Greek unions shut down government services, public transport and disrupted flights as Prime Minister George Papandreou called on lawmakers to obey their “patriotic conscience” and back tougher austerity measures.
Unions began their fourth general strike of the year at midnight, protesting Papandreou’s five-year plan of budget cuts and asset sales. The 48-hour walkout will be accompanied by rallies and marches to Parliament in Athens today.
“Voting for the medium-term plan means we can close this chapter of uncertainty for the Greek people,” Papandreou told lawmakers at the start of a three-day debate late yesterday. “From the brink of catastrophe we are securing, colleagues, the great opportunity to change our country.”
Papandreou faces his second survival test in a week tomorrow when lawmakers vote on the package that’s needed before the cash-strapped nation can tap a fifth loan payment from last year’s 110 billion-euro ($157 billion) rescue. Failure to pass the government’s 78 billion-euro plan may lead to the euro area’s first sovereign default.
“I am fully aware of the reality, fully aware of the risks for the average Greek,” Finance Minister Evangelos Venizelos said in Parliament in the same debate, defending the planned tax increases and state asset sales. “We have to stabilize the situation. But we must first survive on a fiscal basis to be able to improve this situation.”
With 155 votes in the 300-seat legislature, Papandreou needs to unite his lawmakers in two votes this week on budget cuts and asset sales. Two ruling-party lawmakers have said they may vote against the legislation, in part due to their opposition to plans to sell a stake in Public Power Corp. SA.
Workers at the former electricity monopoly have held rolling 48-hour strikes for the past week, leading to power cuts around the country.
Air traffic controllers will cease work for eight hours today and tomorrow, according to a statement on the union’s website, which has caused the cancellation of all flights into and out of the Athens International Airport, the country’s biggest, between 8 a.m. and midday and 6 p.m. and 10 p.m. today, according to an airport statement.
Aegean Airlines SA will reschedule 97 flights and cancel 26 today while Olympic Air will cancel and reschedule 52 flights.
Bus, Trolley Strike
Bus, trolley, and tram workers in Athens will join the strike, as will staff at Hellenic Railways Organization, Greece’s state-run rail company. Dockworkers, journalists, health-care and municipal workers will also participate.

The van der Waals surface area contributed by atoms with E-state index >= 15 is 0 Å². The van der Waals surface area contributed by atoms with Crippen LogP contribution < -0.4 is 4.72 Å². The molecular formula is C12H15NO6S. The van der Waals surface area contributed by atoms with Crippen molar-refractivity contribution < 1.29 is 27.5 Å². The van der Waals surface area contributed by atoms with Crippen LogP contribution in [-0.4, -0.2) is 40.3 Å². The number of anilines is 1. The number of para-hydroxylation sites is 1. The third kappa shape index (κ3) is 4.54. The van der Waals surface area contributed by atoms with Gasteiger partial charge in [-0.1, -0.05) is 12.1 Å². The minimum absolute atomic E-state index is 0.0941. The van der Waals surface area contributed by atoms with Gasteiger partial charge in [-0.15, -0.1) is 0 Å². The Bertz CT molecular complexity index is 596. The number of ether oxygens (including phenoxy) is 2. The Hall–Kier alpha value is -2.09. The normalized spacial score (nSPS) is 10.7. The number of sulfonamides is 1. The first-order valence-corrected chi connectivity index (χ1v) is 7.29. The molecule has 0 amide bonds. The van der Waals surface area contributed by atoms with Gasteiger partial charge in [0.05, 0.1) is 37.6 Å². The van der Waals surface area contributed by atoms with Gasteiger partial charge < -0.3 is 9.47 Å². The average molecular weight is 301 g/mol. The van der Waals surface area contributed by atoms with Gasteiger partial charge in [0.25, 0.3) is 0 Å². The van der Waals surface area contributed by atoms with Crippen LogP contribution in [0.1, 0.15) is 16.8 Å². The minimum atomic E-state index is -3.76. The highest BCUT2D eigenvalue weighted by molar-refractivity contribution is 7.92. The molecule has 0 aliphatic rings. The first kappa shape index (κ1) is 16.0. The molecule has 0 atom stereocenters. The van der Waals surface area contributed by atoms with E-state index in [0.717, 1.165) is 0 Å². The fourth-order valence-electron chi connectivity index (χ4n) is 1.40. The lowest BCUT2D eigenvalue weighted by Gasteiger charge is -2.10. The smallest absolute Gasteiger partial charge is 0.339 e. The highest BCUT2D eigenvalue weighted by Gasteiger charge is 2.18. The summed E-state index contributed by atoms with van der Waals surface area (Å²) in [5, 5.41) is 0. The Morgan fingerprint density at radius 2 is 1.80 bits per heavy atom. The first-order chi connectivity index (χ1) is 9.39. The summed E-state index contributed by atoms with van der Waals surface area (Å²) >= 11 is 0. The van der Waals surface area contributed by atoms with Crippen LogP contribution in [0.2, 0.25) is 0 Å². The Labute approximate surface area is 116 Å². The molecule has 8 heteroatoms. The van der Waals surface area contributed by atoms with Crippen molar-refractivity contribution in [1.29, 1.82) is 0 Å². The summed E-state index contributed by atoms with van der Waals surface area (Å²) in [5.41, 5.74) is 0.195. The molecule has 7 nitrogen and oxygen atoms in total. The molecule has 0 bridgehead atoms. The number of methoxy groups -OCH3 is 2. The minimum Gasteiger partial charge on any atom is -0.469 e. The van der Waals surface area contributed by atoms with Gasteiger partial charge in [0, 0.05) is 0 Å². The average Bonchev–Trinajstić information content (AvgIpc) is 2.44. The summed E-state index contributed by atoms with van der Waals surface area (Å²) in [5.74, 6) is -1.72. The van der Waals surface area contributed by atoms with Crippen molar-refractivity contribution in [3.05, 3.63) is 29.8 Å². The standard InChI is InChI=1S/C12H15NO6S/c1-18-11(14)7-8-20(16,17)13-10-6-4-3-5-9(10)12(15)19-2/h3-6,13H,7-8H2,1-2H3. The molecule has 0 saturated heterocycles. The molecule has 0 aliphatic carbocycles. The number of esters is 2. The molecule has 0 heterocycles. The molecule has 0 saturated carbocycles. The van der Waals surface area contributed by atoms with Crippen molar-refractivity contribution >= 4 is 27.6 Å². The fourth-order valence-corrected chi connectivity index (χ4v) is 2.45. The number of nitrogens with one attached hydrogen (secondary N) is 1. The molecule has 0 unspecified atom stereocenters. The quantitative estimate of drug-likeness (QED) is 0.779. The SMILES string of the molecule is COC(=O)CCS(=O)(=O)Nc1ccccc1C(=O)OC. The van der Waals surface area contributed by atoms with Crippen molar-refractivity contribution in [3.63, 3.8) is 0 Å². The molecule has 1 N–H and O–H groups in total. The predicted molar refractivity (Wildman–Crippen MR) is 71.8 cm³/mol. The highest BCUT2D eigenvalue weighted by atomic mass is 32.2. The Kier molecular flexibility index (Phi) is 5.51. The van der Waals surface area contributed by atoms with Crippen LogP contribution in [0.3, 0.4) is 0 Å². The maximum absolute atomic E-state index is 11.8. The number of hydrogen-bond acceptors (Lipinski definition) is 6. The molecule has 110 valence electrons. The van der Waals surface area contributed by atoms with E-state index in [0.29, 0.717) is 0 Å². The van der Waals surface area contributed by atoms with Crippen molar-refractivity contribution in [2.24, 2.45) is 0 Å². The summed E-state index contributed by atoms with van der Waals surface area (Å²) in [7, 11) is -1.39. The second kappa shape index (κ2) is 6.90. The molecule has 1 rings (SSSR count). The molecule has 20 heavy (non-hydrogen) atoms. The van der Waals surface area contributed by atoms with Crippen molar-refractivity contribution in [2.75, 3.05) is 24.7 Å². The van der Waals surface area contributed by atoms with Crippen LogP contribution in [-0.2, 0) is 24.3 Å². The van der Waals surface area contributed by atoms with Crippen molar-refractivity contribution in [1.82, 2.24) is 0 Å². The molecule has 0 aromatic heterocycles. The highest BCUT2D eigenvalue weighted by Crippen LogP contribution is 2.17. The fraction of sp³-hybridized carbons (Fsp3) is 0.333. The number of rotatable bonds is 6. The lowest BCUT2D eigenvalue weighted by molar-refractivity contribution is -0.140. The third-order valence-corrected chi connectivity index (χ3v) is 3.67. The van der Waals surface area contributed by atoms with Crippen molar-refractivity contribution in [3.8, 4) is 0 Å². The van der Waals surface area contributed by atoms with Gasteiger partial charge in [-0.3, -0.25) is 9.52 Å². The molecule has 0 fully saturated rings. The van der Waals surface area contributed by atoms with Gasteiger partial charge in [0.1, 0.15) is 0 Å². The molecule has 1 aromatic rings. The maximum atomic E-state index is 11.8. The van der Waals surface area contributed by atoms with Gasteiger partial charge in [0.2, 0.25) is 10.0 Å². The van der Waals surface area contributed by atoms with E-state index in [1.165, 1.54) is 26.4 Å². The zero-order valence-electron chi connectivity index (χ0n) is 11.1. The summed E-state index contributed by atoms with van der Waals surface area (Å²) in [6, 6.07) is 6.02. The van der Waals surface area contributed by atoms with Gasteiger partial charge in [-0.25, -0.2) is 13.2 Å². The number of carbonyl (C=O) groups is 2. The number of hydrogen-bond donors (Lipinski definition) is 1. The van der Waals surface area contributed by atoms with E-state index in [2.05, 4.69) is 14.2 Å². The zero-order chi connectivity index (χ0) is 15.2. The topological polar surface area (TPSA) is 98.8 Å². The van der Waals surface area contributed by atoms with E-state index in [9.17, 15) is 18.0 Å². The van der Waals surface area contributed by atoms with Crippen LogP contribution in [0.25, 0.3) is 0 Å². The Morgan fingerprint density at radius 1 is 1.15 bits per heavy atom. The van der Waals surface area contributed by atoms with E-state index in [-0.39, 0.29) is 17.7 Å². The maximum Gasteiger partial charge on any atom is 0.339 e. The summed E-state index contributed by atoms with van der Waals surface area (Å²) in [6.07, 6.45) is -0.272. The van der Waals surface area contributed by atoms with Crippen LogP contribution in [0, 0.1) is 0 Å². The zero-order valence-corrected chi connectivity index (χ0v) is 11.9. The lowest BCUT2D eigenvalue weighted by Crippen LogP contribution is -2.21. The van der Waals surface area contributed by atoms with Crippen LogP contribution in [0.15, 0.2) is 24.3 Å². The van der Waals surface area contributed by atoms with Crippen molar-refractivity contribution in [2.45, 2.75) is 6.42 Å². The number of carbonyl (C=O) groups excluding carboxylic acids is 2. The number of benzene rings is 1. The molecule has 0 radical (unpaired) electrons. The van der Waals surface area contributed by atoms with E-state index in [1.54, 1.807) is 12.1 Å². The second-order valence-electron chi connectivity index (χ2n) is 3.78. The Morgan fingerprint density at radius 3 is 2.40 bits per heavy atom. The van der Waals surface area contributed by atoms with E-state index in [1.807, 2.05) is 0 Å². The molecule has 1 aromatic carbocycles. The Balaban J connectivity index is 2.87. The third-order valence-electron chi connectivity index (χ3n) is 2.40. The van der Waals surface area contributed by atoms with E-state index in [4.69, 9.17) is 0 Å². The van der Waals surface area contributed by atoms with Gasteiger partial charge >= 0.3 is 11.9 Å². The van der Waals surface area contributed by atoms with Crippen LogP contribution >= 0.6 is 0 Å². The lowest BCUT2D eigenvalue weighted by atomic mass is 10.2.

Workers at the capital city’s subway called off plans to join the strike, keeping the service open to allow protesters to participate in rallies to be held outside the Parliament.
Papandreou, whose support has slid in opinion polls, has spent the past 15 days trying and failing to muster opposition backing for the package, while keeping his own party in line. He appointed a new finance minister to stem defections, survived a confidence vote and outlined 5.6 billion euros of additional budget measures.
On June 24, he won a pledge for a second bailout from European Union leaders, on the condition that he delivers domestic support for the retrenchment.
An accompanying law on the five-year plan which was submitted to Parliament on June 27 must also be approved by the deadline of June 30 before European Union finance ministers meet on July 3 to approve the release of the 12 billion-euro tranche of aid.
Greek government officials say they may not have money past mid-July to pay wages and pensions. The country needs to cover 6.6 billion euros of maturing bonds in August.
Implementing more austerity measures threatens to deepen a three-year recession and complicate efforts to boost government revenue and has stoked discontent among Greeks.
The economy contracted 4.4 percent in 2010 and will shrink a further 3.8 percent this year, according to a report from EU and International Monetary Fund inspectors in June. The nation’s debt load will peak at 166 percent of gross domestic product next year, and is already the biggest in the euro region’s history.
Papandreou’s plan includes higher taxes on restaurants and bars, higher heating-oil taxes and lowering the tax-free threshold to 8,000 euros from 12,000 euros presently. Greek newspaper To Vima calculated the additional burden for an average Greek family of four at 2,795 euros a year, about the same as one month’s income.
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